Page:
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Publisher's Summary

When Orwell went to England in the 1930s to find out how industrial workers lived, he not only observed but shared in their experiences. He stayed in cramped, dreary lodgings and subsisted on the scant, cheerless diet of the poor. He went down into the coal mines and walked crouching, as the miners did, through a one- to three-mile passage too low to stand up in. He watched the back-breaking, dangerous labor of men whose net pay then averaged $575 a year. And he knew the unemployed, those who had been out of work for so long they had sunk beyond despair into an inhuman apathy.

In this searing yet beautiful account of life on the bottom rung, Orwell asks himself why Socialism - which alone, he felt, could rescue human values from the ravages of industrialism - had so little appeal. His answer is a harsh critique of the Socialism and Socialists of his time.

(P)1993 Blackstone Audio, Inc.

What members say

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  • Overall
  • Debali
  • Chicago, Israel
  • 01-11-09

Frederick Davidson's a Great Reader

A fantastic book (particularly if you are interested in the history of political debates on the left). Well narrated. This is what it says it is. I loved it.

4 of 4 people found this review helpful

  • Overall

An Interesting Social Commentary

I'm a fan of dystopian novels so I decided to give Orwell's nonfiction work a shot. I was pleasantly surprised with his commentary on the state of the English working class and socialism in the 1930s. The description of the work day and home life of the working class was quite interesting and eye opening, as was Orwell's commentary on the ills of society.

Some of the book was geared toward English society and more applicable to a nation with a long history and more definitive class structure. Other statements still applied to current U.S. society, including some of his foreboding predictions (like eating unhealthy foods becoming the new fatal disease). I was fascinated with his foresight yet appalled at the same time that someone noticed this 70 years ago yet nothing was to head off or solve the problems.

The narrator had a great accent and made the book come alive. Thoroughly enjoyed the book and the narrator. I will look for more books read by this narrator.

6 of 7 people found this review helpful

  • Overall
  • Performance
  • Story
  • Marianna
  • ANNAPOLIS, MD, United States
  • 01-17-12

Annoying Narrator

Would you try another book from George Orwell and/or Frederick Davidson?

not Frederick Davidson

What other book might you compare The Road to Wigan Pier to and why?

Don't know.

How could the performance have been better?

The narrator's voice was almost farcically sneering and comically upper-crust. But it wasn't meant to be a satire.

Could you see The Road to Wigan Pier being made into a movie or a TV series? Who should the stars be?

I have no idea.

3 of 4 people found this review helpful

  • Overall

Socialism

Written in the mid '30s Orwell interprets and then comments on the mindset of England at the pivotal point of their metamorphosis into a partner of the European family from a bully leadership role. As ever, Orwell's insight is stunning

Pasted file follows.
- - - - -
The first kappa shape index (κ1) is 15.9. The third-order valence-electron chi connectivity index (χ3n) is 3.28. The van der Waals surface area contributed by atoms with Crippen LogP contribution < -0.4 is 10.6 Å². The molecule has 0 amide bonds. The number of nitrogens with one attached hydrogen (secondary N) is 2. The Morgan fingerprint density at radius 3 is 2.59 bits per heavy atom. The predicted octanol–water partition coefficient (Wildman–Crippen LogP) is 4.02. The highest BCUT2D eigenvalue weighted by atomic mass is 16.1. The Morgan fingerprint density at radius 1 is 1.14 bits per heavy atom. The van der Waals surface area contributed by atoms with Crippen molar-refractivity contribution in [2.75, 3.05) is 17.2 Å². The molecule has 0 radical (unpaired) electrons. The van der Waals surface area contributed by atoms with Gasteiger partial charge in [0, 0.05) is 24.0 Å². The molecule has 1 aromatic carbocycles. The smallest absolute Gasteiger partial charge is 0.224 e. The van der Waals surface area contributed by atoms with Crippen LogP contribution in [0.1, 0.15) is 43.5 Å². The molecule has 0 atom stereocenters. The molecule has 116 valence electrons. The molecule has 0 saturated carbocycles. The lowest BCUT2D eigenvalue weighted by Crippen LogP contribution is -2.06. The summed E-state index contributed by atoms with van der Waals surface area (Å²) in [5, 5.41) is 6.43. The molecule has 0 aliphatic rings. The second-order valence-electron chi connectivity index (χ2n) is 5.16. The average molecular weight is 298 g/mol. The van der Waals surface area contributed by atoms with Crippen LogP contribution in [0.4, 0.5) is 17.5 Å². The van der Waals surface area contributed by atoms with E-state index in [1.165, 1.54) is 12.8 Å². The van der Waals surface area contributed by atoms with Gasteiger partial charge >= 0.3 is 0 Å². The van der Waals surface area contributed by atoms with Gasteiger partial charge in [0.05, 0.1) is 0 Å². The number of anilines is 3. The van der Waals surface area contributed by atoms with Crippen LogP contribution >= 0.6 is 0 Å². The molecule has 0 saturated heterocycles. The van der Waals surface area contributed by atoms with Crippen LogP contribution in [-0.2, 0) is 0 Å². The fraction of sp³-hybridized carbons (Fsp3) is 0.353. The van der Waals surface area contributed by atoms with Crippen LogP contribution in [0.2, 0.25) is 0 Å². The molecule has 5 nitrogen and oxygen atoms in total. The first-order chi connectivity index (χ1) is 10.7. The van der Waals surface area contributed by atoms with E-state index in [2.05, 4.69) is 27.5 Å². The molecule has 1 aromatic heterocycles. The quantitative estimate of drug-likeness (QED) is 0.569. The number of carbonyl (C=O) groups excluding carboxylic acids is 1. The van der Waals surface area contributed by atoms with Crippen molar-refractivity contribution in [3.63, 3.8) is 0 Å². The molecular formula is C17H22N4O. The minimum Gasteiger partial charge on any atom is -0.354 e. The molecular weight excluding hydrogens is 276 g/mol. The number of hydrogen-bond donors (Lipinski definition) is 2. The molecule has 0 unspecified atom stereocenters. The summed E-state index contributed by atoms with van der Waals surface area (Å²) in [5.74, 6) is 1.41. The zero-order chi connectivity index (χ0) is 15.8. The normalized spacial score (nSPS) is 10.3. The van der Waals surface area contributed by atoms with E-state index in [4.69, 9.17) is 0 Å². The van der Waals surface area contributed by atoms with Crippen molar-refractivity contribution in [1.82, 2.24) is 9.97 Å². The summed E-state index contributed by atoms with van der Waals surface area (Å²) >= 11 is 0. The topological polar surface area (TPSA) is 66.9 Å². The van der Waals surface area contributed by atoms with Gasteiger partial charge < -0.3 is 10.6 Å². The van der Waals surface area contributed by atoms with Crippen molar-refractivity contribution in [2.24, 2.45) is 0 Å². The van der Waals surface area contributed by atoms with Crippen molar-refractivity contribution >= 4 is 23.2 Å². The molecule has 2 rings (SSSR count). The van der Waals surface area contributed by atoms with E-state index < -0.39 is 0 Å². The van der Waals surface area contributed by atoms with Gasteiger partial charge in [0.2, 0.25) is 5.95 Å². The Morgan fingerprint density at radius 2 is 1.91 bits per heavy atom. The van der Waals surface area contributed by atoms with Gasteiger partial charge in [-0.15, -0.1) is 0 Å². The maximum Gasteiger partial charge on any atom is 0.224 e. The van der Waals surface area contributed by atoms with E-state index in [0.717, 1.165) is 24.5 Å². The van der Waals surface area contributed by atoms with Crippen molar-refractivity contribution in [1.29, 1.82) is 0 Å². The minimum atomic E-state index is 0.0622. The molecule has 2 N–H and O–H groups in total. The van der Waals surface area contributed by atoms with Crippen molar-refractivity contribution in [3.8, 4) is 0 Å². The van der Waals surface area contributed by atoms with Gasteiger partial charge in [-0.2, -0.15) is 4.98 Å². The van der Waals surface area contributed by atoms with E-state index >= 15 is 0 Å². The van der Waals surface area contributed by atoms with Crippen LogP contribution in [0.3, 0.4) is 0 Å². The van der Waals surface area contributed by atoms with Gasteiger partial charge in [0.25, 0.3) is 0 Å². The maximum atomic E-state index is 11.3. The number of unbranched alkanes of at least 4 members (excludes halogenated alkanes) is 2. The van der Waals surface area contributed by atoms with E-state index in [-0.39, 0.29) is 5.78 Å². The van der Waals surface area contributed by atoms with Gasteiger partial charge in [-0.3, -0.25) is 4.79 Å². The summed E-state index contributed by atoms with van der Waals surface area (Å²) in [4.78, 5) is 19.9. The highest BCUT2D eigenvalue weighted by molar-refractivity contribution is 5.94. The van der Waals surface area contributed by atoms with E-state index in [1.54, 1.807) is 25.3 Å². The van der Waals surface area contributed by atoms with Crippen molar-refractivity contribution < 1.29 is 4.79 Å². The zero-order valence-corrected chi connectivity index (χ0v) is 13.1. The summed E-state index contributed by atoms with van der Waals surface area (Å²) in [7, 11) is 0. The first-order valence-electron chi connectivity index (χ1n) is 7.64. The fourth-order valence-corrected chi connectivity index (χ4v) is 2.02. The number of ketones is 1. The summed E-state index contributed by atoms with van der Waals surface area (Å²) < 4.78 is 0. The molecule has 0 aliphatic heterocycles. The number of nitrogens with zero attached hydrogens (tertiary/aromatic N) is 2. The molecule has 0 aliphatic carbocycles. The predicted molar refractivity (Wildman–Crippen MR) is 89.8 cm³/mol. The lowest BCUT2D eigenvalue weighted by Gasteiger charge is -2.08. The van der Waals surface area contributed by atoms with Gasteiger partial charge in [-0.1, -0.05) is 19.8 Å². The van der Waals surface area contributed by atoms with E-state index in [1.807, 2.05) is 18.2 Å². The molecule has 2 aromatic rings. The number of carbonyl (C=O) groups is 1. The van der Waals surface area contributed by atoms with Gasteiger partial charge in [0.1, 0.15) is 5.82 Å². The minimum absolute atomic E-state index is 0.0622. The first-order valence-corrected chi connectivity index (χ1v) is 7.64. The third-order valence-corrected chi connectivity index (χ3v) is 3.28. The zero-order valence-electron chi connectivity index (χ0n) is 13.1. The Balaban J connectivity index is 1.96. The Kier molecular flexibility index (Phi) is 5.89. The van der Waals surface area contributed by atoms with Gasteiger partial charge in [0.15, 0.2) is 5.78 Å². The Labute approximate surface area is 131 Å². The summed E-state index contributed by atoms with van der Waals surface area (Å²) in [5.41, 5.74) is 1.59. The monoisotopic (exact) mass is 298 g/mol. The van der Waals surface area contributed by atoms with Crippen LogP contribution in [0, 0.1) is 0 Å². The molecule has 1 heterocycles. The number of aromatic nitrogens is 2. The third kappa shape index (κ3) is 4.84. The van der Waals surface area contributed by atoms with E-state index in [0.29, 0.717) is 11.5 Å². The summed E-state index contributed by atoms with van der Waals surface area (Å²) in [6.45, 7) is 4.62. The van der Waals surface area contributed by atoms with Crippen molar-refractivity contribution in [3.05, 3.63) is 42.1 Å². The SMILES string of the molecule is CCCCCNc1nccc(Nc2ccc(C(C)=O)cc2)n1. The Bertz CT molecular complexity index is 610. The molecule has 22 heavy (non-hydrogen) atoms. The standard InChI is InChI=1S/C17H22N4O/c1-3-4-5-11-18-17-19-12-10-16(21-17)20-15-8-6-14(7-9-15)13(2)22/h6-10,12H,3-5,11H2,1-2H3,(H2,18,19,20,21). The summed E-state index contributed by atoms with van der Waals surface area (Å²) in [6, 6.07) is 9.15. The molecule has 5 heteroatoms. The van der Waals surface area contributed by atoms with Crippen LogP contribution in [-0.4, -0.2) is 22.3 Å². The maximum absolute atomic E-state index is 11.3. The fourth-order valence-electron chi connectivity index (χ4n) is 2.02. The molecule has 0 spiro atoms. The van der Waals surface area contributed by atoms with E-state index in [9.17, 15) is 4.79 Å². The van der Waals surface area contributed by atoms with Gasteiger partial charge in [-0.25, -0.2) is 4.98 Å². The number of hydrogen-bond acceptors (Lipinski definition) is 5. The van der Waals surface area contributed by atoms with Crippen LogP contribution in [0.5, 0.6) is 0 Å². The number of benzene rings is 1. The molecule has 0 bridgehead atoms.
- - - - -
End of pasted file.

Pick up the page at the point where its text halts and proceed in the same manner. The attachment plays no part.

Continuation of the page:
1 of 1 people found this review helpful

  • Overall
  • Performance
  • Story

plain

the writing itself is indicative of a person realizing or trying to. But reading plain

  • Overall
  • Performance
  • Story

Nice sketches of people and places.

What did you love best about The Road to Wigan Pier?

Orwell paints vivid portraits of people and place. Got claustrophobic listening to him write about visiting a mine.

What was one of the most memorable moments of The Road to Wigan Pier?

The aforementioned visit to the mine.

What does Frederick Davidson bring to the story that you wouldn’t experience if you just read the book?

I thought he did a serviceable job.

Any additional comments?

The problem I had with the book is half of it, it seems, is devoted to Orwell's thoughts on government. Frankly, it wasn't interesting at all. This book needed more people, less ideas.

  • Overall
  • Performance
  • Story
  • Braden
  • New Carlisle, OH, United States
  • 10-21-11

Very interesting book by a socialist in the 1930s!

This book is an interesting and detailed insight into the life of the working class in England in the 1930s, as well as into the thinking life of the intellectual socialists of that time. Mind you, most of the predictions Orwell made about the bleakness of the future of industrialization, and the inevitablility of socialism's adoption were way off-target, but then he didn't have the historical record of socialism's abject economic failures to draw upon as we do today, since it was almost all in the future at that time.

Nevertheless the way he analyzes from every angle, the thinking of socialists and non-socialists alike, is fascinating. What an intelligent man he was (I know, I know, if he was so intelligent, why did he get the future and the workability of socialism as an economic model so wrong? But I already addressed that in the last paragraph). Also, the details he describes in the everyday are a testimony to his incredible way with words.

The narrator's snobbish-sounding upper-class British dialect adds a lot to the reading, capturing the spirit of condescencion that Orwell clearly had for all sorts of groups he describes, whether socialists or non-socialists.

A first-class listen. I almost couldn't put it down.

  • Overall

Narrator ruined it for me

I guess it might be a good book, but I just couldn't (although I tried) get past the narrator's infuriatingly smug tone...

3 of 9 people found this review helpful